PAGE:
The biggest natural gas leak in U.S. history led to a boom in large-scale energy-storage systems, the technology that’s long considered the elusive link to integrating solar and wind power into electric grids.
U.S. homes and businesses — primarily utilities — installed storage systems with 336 megawatt-hours of capacity in 2016, double the amount from the previous year, according to a study released Tuesday by GTM Research and the Energy Storage Association. That’s about enough batteries to power a city the size of San Diego for an hour.
The majority of the installments came during the last three months of the year, as Sempra Energy’s San Diego Gas & Electric Co. and Edison International’s Southern California Edison turned to powerful batteries to make up for anticipated electricity shortfalls stemming from the Aliso Canyon gas leak. The result is that California, which has a goal to install 1.3 gigawatts worth of batteries by 2020, now has more energy storage capacity than any other region of the U.S.
“The fourth quarter marked a turning point,” Ravi Manghani, GTM Research’s director of energy storage, said in a statement. “California will play a significant role in the future as utilities there continue to contract energy storage.”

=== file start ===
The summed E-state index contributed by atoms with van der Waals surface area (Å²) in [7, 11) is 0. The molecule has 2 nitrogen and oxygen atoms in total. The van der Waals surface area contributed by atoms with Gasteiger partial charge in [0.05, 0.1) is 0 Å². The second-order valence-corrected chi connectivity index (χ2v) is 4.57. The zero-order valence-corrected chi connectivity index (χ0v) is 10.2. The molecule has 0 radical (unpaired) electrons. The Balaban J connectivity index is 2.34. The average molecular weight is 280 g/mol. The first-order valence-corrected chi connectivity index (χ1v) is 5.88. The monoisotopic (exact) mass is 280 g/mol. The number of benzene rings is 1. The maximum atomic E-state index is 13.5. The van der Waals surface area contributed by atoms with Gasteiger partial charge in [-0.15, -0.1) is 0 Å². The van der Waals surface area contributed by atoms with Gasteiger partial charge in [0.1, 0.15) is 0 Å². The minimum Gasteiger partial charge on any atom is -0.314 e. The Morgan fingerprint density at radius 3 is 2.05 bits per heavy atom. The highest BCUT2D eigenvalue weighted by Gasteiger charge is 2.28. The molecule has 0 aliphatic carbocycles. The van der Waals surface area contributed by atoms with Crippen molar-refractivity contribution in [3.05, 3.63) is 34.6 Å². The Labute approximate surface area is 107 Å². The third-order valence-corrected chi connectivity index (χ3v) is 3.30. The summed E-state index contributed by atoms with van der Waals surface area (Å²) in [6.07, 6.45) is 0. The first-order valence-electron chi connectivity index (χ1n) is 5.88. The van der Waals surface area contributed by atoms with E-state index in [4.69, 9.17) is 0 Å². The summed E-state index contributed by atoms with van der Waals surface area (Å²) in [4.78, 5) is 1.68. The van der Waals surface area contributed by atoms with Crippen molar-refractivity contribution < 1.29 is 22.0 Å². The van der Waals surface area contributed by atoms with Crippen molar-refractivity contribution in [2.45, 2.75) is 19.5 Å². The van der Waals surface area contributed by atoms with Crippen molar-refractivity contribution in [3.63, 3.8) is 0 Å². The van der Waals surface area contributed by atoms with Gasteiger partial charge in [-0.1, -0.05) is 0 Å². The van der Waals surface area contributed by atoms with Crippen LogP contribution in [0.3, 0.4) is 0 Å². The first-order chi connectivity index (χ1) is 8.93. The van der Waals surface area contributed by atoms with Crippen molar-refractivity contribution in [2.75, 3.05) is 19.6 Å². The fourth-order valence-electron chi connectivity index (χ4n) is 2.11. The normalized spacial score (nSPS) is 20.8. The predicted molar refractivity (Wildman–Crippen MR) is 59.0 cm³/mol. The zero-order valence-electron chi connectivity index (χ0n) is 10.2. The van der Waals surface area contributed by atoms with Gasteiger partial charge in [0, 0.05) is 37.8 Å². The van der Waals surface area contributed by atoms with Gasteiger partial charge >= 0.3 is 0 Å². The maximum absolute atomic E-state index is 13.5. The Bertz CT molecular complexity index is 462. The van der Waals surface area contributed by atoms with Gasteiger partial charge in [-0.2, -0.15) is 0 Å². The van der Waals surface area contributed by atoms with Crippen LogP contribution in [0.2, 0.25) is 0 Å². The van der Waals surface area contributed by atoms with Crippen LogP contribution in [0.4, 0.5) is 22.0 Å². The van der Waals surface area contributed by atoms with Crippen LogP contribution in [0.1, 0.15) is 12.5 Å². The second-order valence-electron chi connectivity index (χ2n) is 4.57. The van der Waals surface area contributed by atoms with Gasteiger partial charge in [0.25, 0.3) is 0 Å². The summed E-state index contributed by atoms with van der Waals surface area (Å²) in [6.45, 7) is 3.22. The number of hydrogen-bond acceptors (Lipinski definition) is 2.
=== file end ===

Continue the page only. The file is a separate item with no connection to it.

Developers have installed 643 megawatts of energy-storage projects in the U.S. since 2010, according to Bloomberg New Energy Finance. The increase comes as power companies struggle to incorporate energy from wind and solar farms, where production ebbs and flows based on unpredictable breezes and sunshine.
Revenue from the U.S. energy-storage market will grow fivefold, from $664 million this year to $3.3 billion in 2022, according to GTM, a Boston-based market renewable-energy research company.
Another key shift in 2016 was that developers installed big batteries that can hold their charges longer than previous systems. While installations were about flat in terms of megawatts added, the increased duration meant that the market doubled in terms of megawatt-hours. Storage systems can be measured by the amount of power that can be retained and discharged, and the length of time the systems can deliver that amount of power.
Nearly all the systems installed last year used lithium ion batteries, according to GTM. The study didn’t include pumped-storage hydroelectricity systems, which draw water to hilltop reservoirs and then releases it later to power electric generators.